Iran deal needs strengthening
Ray Takeyh argues that the Iran nuclear deal can safely be revised as many other international agreements have been done before and that doing so is in the best interest of proponents of the deal as it "is hard to see how an accord can endure for over a decade when a majority of the American people and their representatives disapprove of it."
It is neither unwarranted nor unprecedented for Congress to reject international accords or demand significant revisions to them. Congress in its history has rejected 130 agreements transacted by the Executive branch and has demanded that 200 other accords be modified before gaining approval. The Obama administration itself renegotiated a nuclear agreement after congressional objections. In 2009, the United States and United Arab Emirates (UAE) concluded a nuclear accord. Many in Congress raised concerns that the agreement was not sufficiently rigorous, causing the Obama White House to renegotiate the accord in May 2009 with the stipulation that UAE would forgo a domestic enrichment capability.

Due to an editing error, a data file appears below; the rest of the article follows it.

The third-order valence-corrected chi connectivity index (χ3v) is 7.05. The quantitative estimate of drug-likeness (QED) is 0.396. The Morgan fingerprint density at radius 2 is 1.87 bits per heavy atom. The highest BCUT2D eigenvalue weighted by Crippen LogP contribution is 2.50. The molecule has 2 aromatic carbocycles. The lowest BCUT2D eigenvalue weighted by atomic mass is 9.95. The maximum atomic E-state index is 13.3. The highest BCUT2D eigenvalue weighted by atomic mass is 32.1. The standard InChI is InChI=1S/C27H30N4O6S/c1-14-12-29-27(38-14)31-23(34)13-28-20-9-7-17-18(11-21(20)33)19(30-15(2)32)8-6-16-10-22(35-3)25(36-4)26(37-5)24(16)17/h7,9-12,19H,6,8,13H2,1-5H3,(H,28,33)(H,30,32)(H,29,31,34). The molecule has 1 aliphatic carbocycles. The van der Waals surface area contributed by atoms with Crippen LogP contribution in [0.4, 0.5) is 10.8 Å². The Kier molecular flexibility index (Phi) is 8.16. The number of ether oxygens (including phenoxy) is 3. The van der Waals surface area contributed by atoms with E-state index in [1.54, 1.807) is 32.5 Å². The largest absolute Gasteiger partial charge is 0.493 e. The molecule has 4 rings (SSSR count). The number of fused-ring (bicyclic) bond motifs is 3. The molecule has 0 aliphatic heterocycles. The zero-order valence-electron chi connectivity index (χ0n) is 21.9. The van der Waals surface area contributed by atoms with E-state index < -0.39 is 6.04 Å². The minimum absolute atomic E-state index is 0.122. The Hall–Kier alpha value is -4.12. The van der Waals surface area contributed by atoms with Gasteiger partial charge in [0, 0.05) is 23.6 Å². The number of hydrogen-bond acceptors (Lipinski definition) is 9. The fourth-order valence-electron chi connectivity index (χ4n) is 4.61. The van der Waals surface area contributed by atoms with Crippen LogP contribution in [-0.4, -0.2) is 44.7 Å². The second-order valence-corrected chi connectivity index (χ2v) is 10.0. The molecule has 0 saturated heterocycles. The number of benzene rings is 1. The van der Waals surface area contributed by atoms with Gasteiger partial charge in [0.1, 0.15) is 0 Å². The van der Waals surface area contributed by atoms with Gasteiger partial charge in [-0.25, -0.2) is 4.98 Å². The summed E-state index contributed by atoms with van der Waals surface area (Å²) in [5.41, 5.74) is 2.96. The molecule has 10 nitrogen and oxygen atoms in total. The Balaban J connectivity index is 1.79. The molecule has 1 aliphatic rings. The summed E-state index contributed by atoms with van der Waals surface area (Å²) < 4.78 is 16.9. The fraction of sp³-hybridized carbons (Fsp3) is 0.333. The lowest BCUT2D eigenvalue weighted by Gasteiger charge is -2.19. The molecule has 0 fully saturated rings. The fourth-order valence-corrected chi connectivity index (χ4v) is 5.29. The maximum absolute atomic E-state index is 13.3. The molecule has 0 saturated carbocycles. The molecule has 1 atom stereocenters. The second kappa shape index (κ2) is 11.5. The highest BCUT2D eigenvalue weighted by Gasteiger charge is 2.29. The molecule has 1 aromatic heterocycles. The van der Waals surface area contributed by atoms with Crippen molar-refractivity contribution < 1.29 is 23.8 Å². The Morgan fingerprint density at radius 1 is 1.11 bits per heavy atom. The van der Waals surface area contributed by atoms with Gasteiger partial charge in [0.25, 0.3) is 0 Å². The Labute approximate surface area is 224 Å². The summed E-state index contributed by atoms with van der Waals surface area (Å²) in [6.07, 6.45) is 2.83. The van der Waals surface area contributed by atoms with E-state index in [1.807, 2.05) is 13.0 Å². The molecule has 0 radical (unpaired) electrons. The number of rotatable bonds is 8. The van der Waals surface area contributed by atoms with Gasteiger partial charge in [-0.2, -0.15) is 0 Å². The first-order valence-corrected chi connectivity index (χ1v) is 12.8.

Given that the JCPOA is a political agreement whose obligations are voluntarily undertaken, it seems a suitable candidate for similar congressional treatment.
Paradoxically, the supporters of the agreement should welcome congressional disapproval. As it stands, the agreement is rejected by most Republican lawmakers and the president has had to resort to arm-twisting and threats to ensure Democratic support. It may come to pass that Obama can sustain his agreement through a parliamentary manipulation called a presidential veto. However, it should concern the White House and its supporters that its controversial agreement rests on no real domestic consensus. It is hard to see how an accord can endure for over a decade when a majority of the American people and their representatives disapprove of it.